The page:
Today we’re making my mom’s Puerto Rican flan recipe. This classic dessert consists of a lusciously creamy custard filling topped with homemade caramel.
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A Puerto Rican Classic
Flan is a classic Puerto Rican dessert (also known as an egg custard to many) and is made with a milk and egg base.
Traditionally, this custard is poured over a caramelized sugar base, baked and flipped upside down to reveal a beautiful caramel topping.
It’s the perfect combination of light creamy custard and rich sweet caramel.
Ingredients + how to
Here at Salima's Kitchen, we love an easy recipe and my mom’s Puerto Rican flan recipe is about as simple as it gets.
In fact it's so easy, it comes together in 3 simple steps:
- Make your caramel (1 ingredient, 15 minutes)
- Blend literally everything else in a blender (yes, a blender)
- Pour the mix over your caramel and bake in a water bath. Flip it and serve!
Heading to the store and need a list? I’ve got you covered!
To make this dish you will need:
For the caramel layer :
- White granulated sugar
For the filling:
- 1 (12 oz) can evaporated milk
- vanilla extract
- A pinch of salt
- 5 eggs
- More white granulated sugar
Making the caramel (you’ve got this!)
If you've ever researched making caramel at home, you may have been spooked by all the complicated directions, degrees and instructions on cooking with candy thermometers.
But fear not, my mom’s Puerto Rican flan recipe has the easiest directions for making caramel you will ever follow. No thermometers or candy making degrees required.
What this caramel recipe does require is patience.
I promise that like my mom and I, you will think everything is "under control". You will likely get bored of staring at a pan of sugar and be tempted to walk away to do the dishes, text, or pour yourself a drink.
Don't fall for this trap.
Dedicate 10-15 minutes to watching your sugar slowly melt, shaking the pan occasionally to help things melt evenly. This dry method of caramel making is so simple, but does require 100% of your attention.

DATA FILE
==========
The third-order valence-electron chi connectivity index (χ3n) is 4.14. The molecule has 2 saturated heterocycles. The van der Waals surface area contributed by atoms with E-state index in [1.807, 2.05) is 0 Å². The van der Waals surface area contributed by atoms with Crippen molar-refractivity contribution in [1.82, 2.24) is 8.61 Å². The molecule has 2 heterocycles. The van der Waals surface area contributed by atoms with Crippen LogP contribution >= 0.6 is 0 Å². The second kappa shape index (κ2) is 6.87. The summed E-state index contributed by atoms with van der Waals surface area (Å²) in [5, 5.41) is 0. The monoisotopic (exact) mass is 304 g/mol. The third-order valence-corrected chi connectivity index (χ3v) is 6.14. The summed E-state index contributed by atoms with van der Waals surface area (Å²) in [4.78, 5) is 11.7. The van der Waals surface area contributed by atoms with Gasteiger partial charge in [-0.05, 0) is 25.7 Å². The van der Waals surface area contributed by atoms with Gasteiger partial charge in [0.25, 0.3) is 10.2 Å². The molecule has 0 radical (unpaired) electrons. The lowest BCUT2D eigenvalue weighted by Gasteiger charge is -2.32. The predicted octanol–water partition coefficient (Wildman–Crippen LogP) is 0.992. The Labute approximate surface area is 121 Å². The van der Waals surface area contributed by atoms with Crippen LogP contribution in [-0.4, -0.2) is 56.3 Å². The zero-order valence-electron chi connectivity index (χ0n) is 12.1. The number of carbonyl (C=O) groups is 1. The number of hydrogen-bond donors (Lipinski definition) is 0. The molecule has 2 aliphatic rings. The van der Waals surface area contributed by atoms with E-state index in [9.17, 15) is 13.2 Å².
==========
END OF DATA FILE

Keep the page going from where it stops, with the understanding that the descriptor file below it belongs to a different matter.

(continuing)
Pour your sugar into a dry pan over medium low heat. Resist the urge to mess with the heat. Just trust me.
Keep shaking the pan occasionally to help the sugar crystals melt evenly. Eventually your sugar will start to brown and bubble and liquify. This is what you want!
My mom and I usually grab a round glass pyrex dish for this recipe but you can use whatever you have on hand that's oven safe.
Creme Brulee vs. Flan
For many Americans, flan is just the Spanish version of Creme Brulee.
While the two dishes have many similarities, flan does not have the hard brulee crust or require any special tools (like a torch) to make.
Additionally, flan involves the process of baking the custard on top of the caramel, then flipping it after it's cooked and cooled. Creme brulee involves baking the custard alone, then sprinkling with sugar and using a torch to caramelize as mentioned above.
Different variations to try
This version of flan is the most traditional in Puerto Rico and can be found at most panaderias (Puerto Rican or Spanish bakeries).
Many Latin cultures have their own versions of the traditional flan that will vary between countries. That said, there are also variations between flavors of flan.
I've seen cheese flan, guava flan, and flancho (cake based) flan.
Last year on Salima’s Kitchen my mom and I shared this Puerto Rican Salted Coconut Flan. We gave the classic dessert a tropical twist using sweetened condensed coconut milk in the custard and adding some salt to the caramel. I highly recommend giving it a try if you enjoy the classic version!
That said, you can experiment with any of your favorite sweet flavors in this dessert.
You can play around and incorporate different tropical fruit flavors as you like, but this Puerto Rican Salted Coconut Flan is my new favorite variation.
In the end, you can't go wrong with flan!